IBTimes VideoRelated VideosMore videos Play VideoPauseMute0:02/1:19Loaded: 0%0:02Progress: 0%Stream TypeLIVE-1:17?Playback Rate1xChaptersChaptersDescriptionsdescriptions off, selectedSubtitlessubtitles settings, opens subtitles settings dialogsubtitles off, selectedAudio Trackdefault, selectedFullscreenThis is a modal window.Beginning of dialog window. Escape will cancel and close the window.TextColorWhiteBlackRedGreenBlueYellowMagentaCyanTransparencyOpaqueSemi-TransparentBackgroundColorBlackWhiteRedGreenBlueYellowMagentaCyanTransparencyOpaqueSemi-TransparentTransparentWindowColorBlackWhiteRedGreenBlueYellowMagentaCyanTransparencyTransparentSemi-TransparentOpaqueFont Size50%75%100%125%150%175%200%300%400%Text Edge StyleNoneRaisedDepressedUniformDropshadowFont FamilyProportional Sans-SerifMonospace Sans-SerifProportional SerifMonospace SerifCasualScriptSmall CapsReset restore all settings to the default valuesDoneClose Modal DialogEnd of dialog window. COPY LINKAD Loading … Close Is Jeff Bezos and Amazon set to take over the world? Giant e-commerce retailer Amazon will hire more than 1,000 Indian professionals to increase the workflow of the research and development (R&D) segment of the company. This should provide cheer to professionals looking to upgrade their technical skills, The Times of India reported on Thursday.The new recruits are expected to cater to the company’s divisions, which include Amazon.com, Amazon.in, the devices business, the cloud computing division and Amazon Web Services (AWS).Amazon’s website had announced 1,245 positions in India on its careers page as of Wednesday evening. India is at present the largest workforce centre for Amazon after the US.”India is a big focus area for talent,” said Dale Vaz, director of software development at Amazon India.The company has said that new hiring would be limited only by the availability of talent in the specific technologies where it is recruiting. That limits the scope for fresh software graduates, as they may not have an understanding of the specific skills needed for the roles that Amazon is looking to fill.”We process a lot of data and are always looking for data processing and profiling engineers,” Dale Vaz added. Amazon is seeking employees for areas like research, data analytics, natural language processing, artificial intelligence and Android developers. At present, Amazon Web Services has about 195 vacancies in India. Among open positions in India, Bengaluru tops the chart with 557 vacancies and Hyderabad with 403 positions unfilled. Bengaluru is the biggest centre for Amazon in India.Scroll down for video Elon Musk’s plan is to eventually help our brains merge with software and remain relevant in an AI-dominated world with the help of a brain-computer interface.Creative CommonsSlow IT recruitment, layoffs expected to worsen – will the trend change? Employment opportunities in the IT sector have plunged substantially, suggesting that the sector’s focus has shifted to mass automation in India. At a time, when IT layoffs are on the rise and expectations that employment prospects for IT graduates might sink further, companies such as Amazon looking at mass hiring might be a small indication of the trend reversing.If more companies pull the trigger on increasing job offers in the IT sector, it could mean an uptick in the employment trend rather than fall in recruitments.Further, the government on Tuesday said job losses through automation should not be a concern for people in the short term as growth momentum in India, is picking up at a fast pace, and can result in more employment generation for citizens.However, according to the All India Council for Technical Education (AICTE), over 60 percent of the 800,000 engineering graduates India produces annually remain unemployed.
Prithvi Fine Art and Cultural Centre launched Sangeeta Gupta’s book, ‘EKAM: The Supreme One’ – at a private event jointly organised with Ratan Kaul.The book of photographs and poetry is inspired by the different moods of the Dal Lake in Srinagar. The book was unveiled by eminent Kashmiri, K L Ganju (Consul General (Hony.) of the Republic of Union of Comoros and Member of the (Hony). He is also Consular Corps Diplomatique – India, Director – F I C A C (AISBL), World Federation of Consuls). Also Read – Add new books to your shelfOther guests present at the launch were writer and curator – Sushma K Bahl, Lorraine Young (Vice President, Australia New Zealand Association Delhi), Peter Stall, Geoffrey Lepps, Maneesh Baheti (Founder Director, South Asian Association for Gastronomy), Neelima Agrawal (CEO, The Luxury Chronicle), Renu Hussain (Wife of Syed Shahnawaz Hussain), Fashion Designers Preeti Ghai and Shilpa Raina Wahal among others. This is a book of photographs of various moods of the beautiful Dal Lake in Srinagar, as it kept changing with the different seasons, further embellished with poetry written by Sangeeta Gupta. Also Read – Over 2 hours screen time daily will make your kids impulsiveShe shot these pictures when she was posted in Srinagar as the Principal Commissioner of Income Tax of Jammu and Kashmir. She captured the beauty of the lake in every medium of art, in her photographs, her poetry, her paintings, as she returned from work in her Shikara, or walked on the banks of the Dal. The canvases of her works are also on display at the Prithvi Gallery as part of the on-going exhibition ‘Neel-Mysteries of Blue’. As Kashmir remains on the boil, the beauty of the region and its simple and gentle denizens, continue to inspire the artist.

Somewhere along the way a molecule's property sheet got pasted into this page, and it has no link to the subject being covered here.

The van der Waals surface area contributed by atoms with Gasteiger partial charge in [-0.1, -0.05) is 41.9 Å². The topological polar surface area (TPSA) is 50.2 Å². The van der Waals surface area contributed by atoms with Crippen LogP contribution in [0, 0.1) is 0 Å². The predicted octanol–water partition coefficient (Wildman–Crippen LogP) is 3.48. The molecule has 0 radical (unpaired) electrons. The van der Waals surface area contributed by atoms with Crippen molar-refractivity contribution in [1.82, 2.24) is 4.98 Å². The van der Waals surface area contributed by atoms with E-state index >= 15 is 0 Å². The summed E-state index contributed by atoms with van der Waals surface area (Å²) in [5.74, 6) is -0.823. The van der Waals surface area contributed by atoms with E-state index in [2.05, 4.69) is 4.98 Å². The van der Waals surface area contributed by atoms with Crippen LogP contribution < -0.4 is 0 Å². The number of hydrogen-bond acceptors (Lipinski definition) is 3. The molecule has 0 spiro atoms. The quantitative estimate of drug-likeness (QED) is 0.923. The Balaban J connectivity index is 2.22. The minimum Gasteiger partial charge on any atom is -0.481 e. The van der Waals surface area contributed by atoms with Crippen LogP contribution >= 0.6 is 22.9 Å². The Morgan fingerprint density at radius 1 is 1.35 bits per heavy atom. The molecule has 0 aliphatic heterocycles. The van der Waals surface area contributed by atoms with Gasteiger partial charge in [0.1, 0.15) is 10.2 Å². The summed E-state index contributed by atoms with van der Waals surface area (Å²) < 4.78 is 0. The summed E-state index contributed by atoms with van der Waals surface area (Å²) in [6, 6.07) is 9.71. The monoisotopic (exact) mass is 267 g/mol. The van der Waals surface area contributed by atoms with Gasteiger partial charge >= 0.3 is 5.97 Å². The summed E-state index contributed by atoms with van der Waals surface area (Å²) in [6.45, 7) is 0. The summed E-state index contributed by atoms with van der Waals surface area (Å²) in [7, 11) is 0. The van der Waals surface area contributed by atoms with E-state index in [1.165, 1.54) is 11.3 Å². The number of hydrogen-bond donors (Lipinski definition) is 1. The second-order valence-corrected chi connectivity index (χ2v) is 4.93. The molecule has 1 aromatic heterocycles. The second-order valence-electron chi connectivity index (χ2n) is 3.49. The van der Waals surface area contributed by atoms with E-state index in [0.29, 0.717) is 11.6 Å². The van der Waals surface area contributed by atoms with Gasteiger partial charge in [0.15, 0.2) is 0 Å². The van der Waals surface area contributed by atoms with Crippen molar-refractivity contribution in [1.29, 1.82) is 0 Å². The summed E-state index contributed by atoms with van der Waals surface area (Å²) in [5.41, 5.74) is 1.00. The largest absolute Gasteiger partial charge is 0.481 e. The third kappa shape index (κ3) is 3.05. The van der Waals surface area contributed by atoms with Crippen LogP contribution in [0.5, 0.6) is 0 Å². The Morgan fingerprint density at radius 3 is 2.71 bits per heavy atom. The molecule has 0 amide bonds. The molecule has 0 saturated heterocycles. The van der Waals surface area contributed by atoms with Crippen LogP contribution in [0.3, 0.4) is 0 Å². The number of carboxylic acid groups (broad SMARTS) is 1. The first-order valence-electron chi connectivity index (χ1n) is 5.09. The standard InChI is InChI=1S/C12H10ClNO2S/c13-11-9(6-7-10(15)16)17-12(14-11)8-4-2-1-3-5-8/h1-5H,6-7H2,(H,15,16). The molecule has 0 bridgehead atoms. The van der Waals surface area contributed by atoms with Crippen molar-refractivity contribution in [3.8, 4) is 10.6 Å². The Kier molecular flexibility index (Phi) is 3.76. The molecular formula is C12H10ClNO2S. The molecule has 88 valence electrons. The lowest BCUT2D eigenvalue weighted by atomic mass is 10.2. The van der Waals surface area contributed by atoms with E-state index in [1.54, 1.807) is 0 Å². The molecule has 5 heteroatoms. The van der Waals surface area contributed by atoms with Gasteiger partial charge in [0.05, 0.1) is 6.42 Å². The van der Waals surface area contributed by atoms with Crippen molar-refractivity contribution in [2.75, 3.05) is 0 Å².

Free Webinar | Sept. 9: The Entrepreneur’s Playbook for Going Global Growing a business sometimes requires thinking outside the box. 4 min read I’ve been writing a tech predictions column for over 30 years now. I study research from my firm, Creative Strategies, and look for data that provides hints of what might be the hot topics, trends or issues in the coming year. Here’s what I see on the horizon for tech in 2018.Cyber-security threats worsenThis is not a new prediction, but “state” actors have now entered the scene, reportedly with backing from countries like North Korea, Russia and China. They fund armies of hackers, who try to steal everything from nuclear secrets to bank codes, hacking into power grids and private accounts.So it is not a stretch to predict that this will get even worse in 2018 now these hacking armies have learned how to game U.S. systems, especially as we head into midterm elections next fall.What makes this worse for us in America specifically is that we just don’t have enough security experts to counter many of these major threats. Without the talent to develop more powerful cyber-security tools (and hold on to the ones we do have), our networks are highly vulnerable. I fear this will lead to new hacking disasters in 2018 that we are ill-prepared to fend off.More folding smartphones, tabletsI saw some very interesting folding and dual-screen phone prototypes in late 2017, and I expect to see market-ready products next year.ZTE released the dual-screen Axon M last month, but it’s exclusive to AT&T, limiting its reach, and PCMag found it to be a bit buggy in testing. With a few tweaks, though, we could see at least one foldable smartphone and one foldable tablet late in 2018 from major players, setting in motion a new trend in mobile design going into 2019.You can’t escape augmented realityIn 2017, Apple finally embraced augmented reality with ARKit, while Google revealed ARCore, leading many to believe we’d see the first killer AR apps by the holidays. But as of now, I have not seen an AR app I can’t live without.I do think the smartphone is a great place to start in terms of getting people interested in the technology; we’re already staring at the devices all day anyway. But I am becoming more and more convinced that for AR to really impact our lives, it will have to be delivered through some type of smart glasses, which I don’t see happening before 2020.AR, meanwhile, is often mentioned in the same breath as virtual reality. But I see VR taking off largely in vertical markets, where all types of industries are experimenting with it to see how it affects their workflow and potential profitability. For more on that, check out PCMag’s October feature, How Augmented Reality Is Transforming Work.All-day laptop battery lifePCMag’s Sascha Sagan and I were in Hawaii recently for Qualcomm’s Snapdragon Summit, where it talked up its always-connected PC initiative. The premise is that these Snapdragon 835-based devices, like the HP Envy x2 and Asus NovaGo, have built-in LTE radios that provide constant internet connections and 20 hours of battery life.I’m not quite sure the always-on aspect will be these machines’ biggest selling point, though. In our iPad research, we found that 50 percent of iPads sold include the LTE radio chip, but that only 25 percent of those machines ever have their LTE activated. I think the bigger story from Qualcomm’s event is that incredible battery life. Imagine heading off for the day and not having to think about carrying a power cord for your laptop since you know you will get at least 20 hours of real use.Social media regulationI know this might be considered a bold prediction, but my contacts in Washington say legislators from both sides of the aisle are increasingly concerned about the negative impact social media has had on the election process and the political climate in general.Although Washington had hoped Facebook, Twitter and Google would police themselves, insiders I speak with are growing skeptical that these companies can handle it alone. Full regulation is probably not likely, but I would not be surprised if we do see some legislation. After all, FCC Chairman Ajit Pai already went after Twitter during the net neutrality debate. This story originally appeared on PCMag December 27, 2017 Register Now »